... Climate change in Badlands National Park, which is in the center of our study area, is projected to result in warmer (3-58C) weather by the end of the century, and this temperature increase is likely to increase evapotranspiration (Amberg et al. 2012). Thus, although precipitation is actually projected to increase slightly in the region, the temperature increase will likely offset the precipitation increase and result in drier weather in summer months (Cowell and Urban 2010). Declines in response to extreme droughts are thus of particular concern because the grassland bird community has experienced the steepest population declines of any regional avian community within the U.S., primarily because of the loss of grassland habitat as agricultural land use has expanded (Vickery and Herkert 2001). ...
Avian populations can respond dramatically to extreme weather such as droughts and heat waves, yet patterns of response to weather at broad scales remain largely unknown. Our goal was to evaluate annual variation in abundance of 14 grassland bird species breeding in the northern mixed-grass prairie in relation to annual variation in precipitation and temperature. We modeled avian abundance during the breeding season using North American Breeding Bird Survey (BBS) data for the U.S. Badlands and Prairies Bird Conservation Region (BCR 17) from 1980 to 2012. We used hierarchical Bayesian methods to fit models and estimate the candidate weather parameters standardized precipitation index (SPI) and standardized temperature index (STI) for the same year and the previous year. Upland Sandpiper (Bartramia longicauda) responded positively to within-year STI (β = 0.101), and Baird's Sparrow (Ammodramus bairdii) responded negatively to within-year STI (β =-0.161) and positively to within-year SPI (β = 0.195). The parameter estimates were superficially similar (STI β =-0.075, SPI β = 0.11) for Grasshopper Sparrow (Ammodramus savannarum), but the bestselected model included an interaction between SPI and STI. The best model for both Eastern Kingbird (Tyrannus tyrannus) and Vesper Sparrow (Pooecetes gramineus) included the additive effects of within-year SPI (β=-0.032 and β= -0.054, respectively) and the previous-year's SPI (β=-0.057 and-0.02, respectively), although for Vesper Sparrow the lag effect was insignificant. With projected warmer, drier weather during summer in the Badlands and Prairies BCR, Baird's and Grasshopper sparrows may be especially threatened by future climate change.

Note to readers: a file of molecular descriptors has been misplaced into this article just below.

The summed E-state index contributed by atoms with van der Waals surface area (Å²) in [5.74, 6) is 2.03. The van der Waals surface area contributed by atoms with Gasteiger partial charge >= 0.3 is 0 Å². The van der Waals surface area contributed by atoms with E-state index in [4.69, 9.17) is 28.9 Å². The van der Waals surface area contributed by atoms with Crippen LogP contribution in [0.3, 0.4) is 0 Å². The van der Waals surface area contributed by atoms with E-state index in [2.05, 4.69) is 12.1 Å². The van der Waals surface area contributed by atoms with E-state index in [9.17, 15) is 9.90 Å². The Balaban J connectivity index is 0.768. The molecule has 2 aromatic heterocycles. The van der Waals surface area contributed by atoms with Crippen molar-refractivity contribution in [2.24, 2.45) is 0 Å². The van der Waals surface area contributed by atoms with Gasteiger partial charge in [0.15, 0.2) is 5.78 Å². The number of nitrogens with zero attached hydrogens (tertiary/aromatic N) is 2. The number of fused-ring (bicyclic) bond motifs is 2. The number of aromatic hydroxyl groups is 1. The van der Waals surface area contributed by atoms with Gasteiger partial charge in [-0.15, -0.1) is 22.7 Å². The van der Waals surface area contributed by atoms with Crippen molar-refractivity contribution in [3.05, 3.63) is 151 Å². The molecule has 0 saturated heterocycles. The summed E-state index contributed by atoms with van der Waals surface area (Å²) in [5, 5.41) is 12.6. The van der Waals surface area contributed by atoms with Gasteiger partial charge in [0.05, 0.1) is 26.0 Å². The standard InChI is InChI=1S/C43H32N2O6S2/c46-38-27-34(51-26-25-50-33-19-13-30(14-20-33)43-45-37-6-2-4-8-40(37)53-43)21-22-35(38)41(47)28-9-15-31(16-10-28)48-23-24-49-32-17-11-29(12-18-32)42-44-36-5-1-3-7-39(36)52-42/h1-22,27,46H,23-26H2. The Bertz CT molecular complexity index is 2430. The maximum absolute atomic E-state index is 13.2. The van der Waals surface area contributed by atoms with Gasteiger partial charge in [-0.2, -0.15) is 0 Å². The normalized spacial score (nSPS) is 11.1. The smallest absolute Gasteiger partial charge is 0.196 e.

... Western North Carolina receives 40-50 inches of rain per year. Global climate change models have predicted a wide range of future scenarios in North Carolina, including both increases and decreases in precipitation (Cowell and Urban, 2010). While it is uncertain how much drought frequency and intensity will increase, they are not expected to decrease (State Climate Office of North Carolina, 2012). ...